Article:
Looking at the future of in-flight entertainment industry
Most major airlines will offer connectivity at some point in the next ten years.
Less than a month ago in Hamburg, the annual Aircraft Interiors Expo and conference concluded after the usual announcements of product launches and new partnerships. Part of the focus for this year continued to be the benefits of connectivity and wireless IFE. Some of the topics have been about how airlines can further reduce weight through going paperless, by using the capability provided by a connectivity and/or wireless IFE system; or how to improve operational efficiency through data exchange between the aircraft and the ground while in the air or at the airport.
One of the big announcements came on the first day of the Expo with news of the new partnership between Gogo and Thales. This will no doubt help to expand Thales’ connectivity product offering, while bringing Gogo closer to new clients outside the US. The new partnership was not the only major development Thales had to show, as its Crystal Cabin Award-winning hand-gesture and eye tracking user interface was also demonstrated at its booth.
Although using passengers’ hands and eyes to control a screen might not be seen as the ‘latest’ breakthrough in the history of technology, a trail blazed by Microsoft’s Kinect or even the Samsung Galaxy S4, it was probably one of the most visible hints that such innovations could be flying within five years rather than ten. However, with the limited pitch between the seats, and the fact that not every passenger wants to spend their time learning to use a new device, I don’t expect to see such systems coming to your favourite carrier any time soon, especially if you’re flying in economy class.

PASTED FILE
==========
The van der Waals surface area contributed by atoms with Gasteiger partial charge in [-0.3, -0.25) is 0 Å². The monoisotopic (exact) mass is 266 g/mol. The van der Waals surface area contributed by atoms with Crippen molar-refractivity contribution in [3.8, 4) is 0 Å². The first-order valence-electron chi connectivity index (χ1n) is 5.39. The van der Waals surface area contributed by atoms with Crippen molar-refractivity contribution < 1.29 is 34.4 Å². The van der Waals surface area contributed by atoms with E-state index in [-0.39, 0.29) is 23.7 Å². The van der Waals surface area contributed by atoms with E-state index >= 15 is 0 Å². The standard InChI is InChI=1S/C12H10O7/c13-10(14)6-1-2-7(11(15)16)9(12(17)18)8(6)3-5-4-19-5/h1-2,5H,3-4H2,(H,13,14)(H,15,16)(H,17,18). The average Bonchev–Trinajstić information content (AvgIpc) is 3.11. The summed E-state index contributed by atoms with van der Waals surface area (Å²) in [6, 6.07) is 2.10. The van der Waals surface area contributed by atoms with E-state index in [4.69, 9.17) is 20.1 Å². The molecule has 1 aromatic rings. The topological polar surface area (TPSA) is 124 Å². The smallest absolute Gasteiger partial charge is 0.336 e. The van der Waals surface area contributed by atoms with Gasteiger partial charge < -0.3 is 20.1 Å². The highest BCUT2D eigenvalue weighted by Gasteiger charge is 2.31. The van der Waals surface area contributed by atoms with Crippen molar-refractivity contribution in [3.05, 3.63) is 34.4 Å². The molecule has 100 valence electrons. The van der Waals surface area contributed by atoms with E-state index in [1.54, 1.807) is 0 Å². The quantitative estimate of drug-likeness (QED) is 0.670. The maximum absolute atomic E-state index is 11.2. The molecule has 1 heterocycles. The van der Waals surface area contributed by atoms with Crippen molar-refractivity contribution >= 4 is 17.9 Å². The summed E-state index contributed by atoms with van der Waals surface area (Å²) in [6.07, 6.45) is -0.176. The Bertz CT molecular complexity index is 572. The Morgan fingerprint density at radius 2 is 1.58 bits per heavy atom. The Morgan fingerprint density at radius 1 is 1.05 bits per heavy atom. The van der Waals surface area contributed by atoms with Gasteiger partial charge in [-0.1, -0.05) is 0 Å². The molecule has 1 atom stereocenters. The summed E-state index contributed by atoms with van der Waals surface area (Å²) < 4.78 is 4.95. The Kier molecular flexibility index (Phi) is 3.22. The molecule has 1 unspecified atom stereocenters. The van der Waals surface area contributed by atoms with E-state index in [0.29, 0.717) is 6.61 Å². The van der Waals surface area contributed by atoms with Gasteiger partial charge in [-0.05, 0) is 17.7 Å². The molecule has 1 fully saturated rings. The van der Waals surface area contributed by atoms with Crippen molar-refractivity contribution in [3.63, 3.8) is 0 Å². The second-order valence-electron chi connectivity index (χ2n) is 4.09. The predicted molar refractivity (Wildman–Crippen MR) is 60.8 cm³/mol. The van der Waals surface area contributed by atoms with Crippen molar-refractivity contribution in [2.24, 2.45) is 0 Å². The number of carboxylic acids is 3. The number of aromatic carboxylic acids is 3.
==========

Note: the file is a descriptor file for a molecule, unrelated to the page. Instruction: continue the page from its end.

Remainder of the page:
The general stance remains that most major airlines will offer connectivity at some point in the next ten years; and that wireless IFE could be either an add-on option alongside connectivity, or a less expensive IFE solution for low-cost airlines. This seems to have presented an opportunity for both small and new companies to enter the content market, estimated to be worth well over $600 million last year, by offering special apps that can be installed onto portable electronic devices (PEDs). These apps can provide a wide range of services, such as facilitating in-flight shopping (as seen from Allegiant), viewing various forms of content, or offering new ways for airlines to communicate with their passengers.
Interestingly, a media company called Ocleen TV also announced their version of a ‘free’ IFE solution to airlines where the hardware is funded by advertising. Obviously, not all airlines are looking to dilute their brand with ads; but, for low-cost airlines in particular, the possibility of offering some form of entertainment with little airline investment could prove to be a hit. It also wouldn’t be a surprise to some in the industry that any successful new solutions will soon be adopted and offered by the larger suppliers, especially with the likes of Panasonics and Thales already doing a fair chunk of the content integration work for their large client base.
With the emergence of new partnerships (e.g. Gogo and Thales) and acquisitions (e.g. Zodiac and The IMS Company), the IFE industry will continue to get more competitive as more forms and packages of IFE solutions are introduced. For IFE managers at a range of airlines, it will be an increasingly daunting task to select a multi-million dollar system for their fleet that can meet the demand from their target market now and in the future. In the short term though, most industry sources seem to agree that wireless IFE in some form, along with connectivity to the internet, will continue their current impressive growth.
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